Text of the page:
The university’s HR department uses a few examples that meet the S.M.A.R.T. criteria:
—Implement an update of the school’s online graduate application program by October 1, 2017 (specific).
—Reduce telephone expenses by 15 percent within the first half of the fiscal year (measurable).
—Identify funding sources by the end of FY 2017, and ensure that all grant requests are written, reviewed, and submitted to the granting source by the respective deadlines (timely).
Matching Performance to Wages
Keeping employees happy is essential to securing the long-term success of an organization, especially when the employees are continuously climbing the ladder of development and performance.
Though employee grievance over pay rate or salary can be attributed to one of many factors, the organization that neglects to stay abreast of market values for relative positions from year to year risks losing valuable employees because they feel not only underpaid, but also underappreciated. Those who choose to stick it out may, alternatively, start to underperform. It therefore behooves the organization to not only appoint the correct market value to each employee’s output, but also place their position accordingly in the greater hierarchy of the staff organizational structure.
San Diego International Airport, an independently managed public agency, reviews the compensation of one-third of its positions relative to national and local markets. Its managers are authorized to benchmark these positions’ salaries at the 50th percentile of the broader market. They can then benchmark against the midpoint of the airport’s salary bands, says its senior director for talent and engagement, Jeff Lindeman.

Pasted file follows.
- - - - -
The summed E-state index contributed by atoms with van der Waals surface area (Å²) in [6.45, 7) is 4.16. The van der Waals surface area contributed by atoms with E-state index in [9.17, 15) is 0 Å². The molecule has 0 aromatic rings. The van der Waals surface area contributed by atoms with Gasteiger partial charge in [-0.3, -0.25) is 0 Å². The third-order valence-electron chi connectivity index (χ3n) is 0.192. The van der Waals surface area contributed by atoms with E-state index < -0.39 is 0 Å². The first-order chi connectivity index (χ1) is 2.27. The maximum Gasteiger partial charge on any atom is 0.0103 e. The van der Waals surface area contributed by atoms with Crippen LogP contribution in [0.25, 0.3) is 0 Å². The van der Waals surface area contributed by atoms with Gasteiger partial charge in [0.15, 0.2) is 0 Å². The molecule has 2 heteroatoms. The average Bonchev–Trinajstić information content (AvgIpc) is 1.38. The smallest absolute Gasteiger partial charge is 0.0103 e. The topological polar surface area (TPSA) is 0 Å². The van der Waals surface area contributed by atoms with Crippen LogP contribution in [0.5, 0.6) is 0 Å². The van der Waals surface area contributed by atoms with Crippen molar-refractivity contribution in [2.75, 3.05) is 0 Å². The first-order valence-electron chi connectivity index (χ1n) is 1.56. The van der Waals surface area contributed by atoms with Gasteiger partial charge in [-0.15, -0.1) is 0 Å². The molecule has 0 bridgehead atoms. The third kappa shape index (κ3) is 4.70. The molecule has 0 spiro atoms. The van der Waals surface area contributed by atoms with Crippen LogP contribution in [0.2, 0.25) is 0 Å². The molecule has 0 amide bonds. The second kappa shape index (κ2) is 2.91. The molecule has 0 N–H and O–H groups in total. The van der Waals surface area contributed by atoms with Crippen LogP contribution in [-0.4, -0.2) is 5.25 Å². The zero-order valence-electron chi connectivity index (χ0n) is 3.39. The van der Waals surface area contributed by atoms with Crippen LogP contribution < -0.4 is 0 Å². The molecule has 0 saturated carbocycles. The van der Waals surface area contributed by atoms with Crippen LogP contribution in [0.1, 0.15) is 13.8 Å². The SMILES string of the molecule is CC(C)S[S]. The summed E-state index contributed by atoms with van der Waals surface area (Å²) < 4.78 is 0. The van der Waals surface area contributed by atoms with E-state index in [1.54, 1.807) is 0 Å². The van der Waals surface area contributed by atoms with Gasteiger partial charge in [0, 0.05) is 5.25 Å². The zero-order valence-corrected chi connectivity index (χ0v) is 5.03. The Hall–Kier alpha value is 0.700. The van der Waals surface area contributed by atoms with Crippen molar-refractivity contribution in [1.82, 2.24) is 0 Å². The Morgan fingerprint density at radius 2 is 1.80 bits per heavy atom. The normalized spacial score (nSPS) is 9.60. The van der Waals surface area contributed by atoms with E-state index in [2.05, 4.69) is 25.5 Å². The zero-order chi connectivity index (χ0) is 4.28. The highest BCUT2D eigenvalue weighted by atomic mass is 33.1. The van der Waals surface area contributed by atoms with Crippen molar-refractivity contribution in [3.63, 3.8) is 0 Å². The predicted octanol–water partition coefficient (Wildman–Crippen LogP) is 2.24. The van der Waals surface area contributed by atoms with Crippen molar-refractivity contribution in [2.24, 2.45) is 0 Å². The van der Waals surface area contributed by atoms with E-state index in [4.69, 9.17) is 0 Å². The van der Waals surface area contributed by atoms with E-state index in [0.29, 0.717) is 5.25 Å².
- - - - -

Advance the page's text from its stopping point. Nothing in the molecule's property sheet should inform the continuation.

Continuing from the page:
“The transparency helps managers answer the question of ‘are we competitive?’” he says, and helps resolve employee perceptions that “setting pay levels is kind of like the Wheel of Fortune (game).”
The aspiring employee seeks to break the barriers of stagnation and a resulting demoralization that ultimately impacts an organization. Most HR departments know this, but many do not practice the art of communication sufficiently enough to facilitate employee aspirations. Often, the aforementioned processes are not intact, resulting in communication breakdowns. Sometimes a manager does not understand that it is his or her job to prepare an employee for career growth.
However, the employee can just as well be the source of a communication impasse. The author and career coach, Martin Yate, explains that the employee must be able to clearly understand the skills required to essentially move up or across the career spectrum of an organization. Then, the employee can convey to the manager how he or she can attain such skills and benefit the organization with the expansion of duties or authority.
Once the employee and manager are on the same page, the employer can then engage a development plan—which may include more training and certification—that is supported and resourced by the employer.
An HR manager must ultimately understand that all the development and performance planning policies in the world can be rendered dysfunctional without fluid and honest communication.
March 16, 2017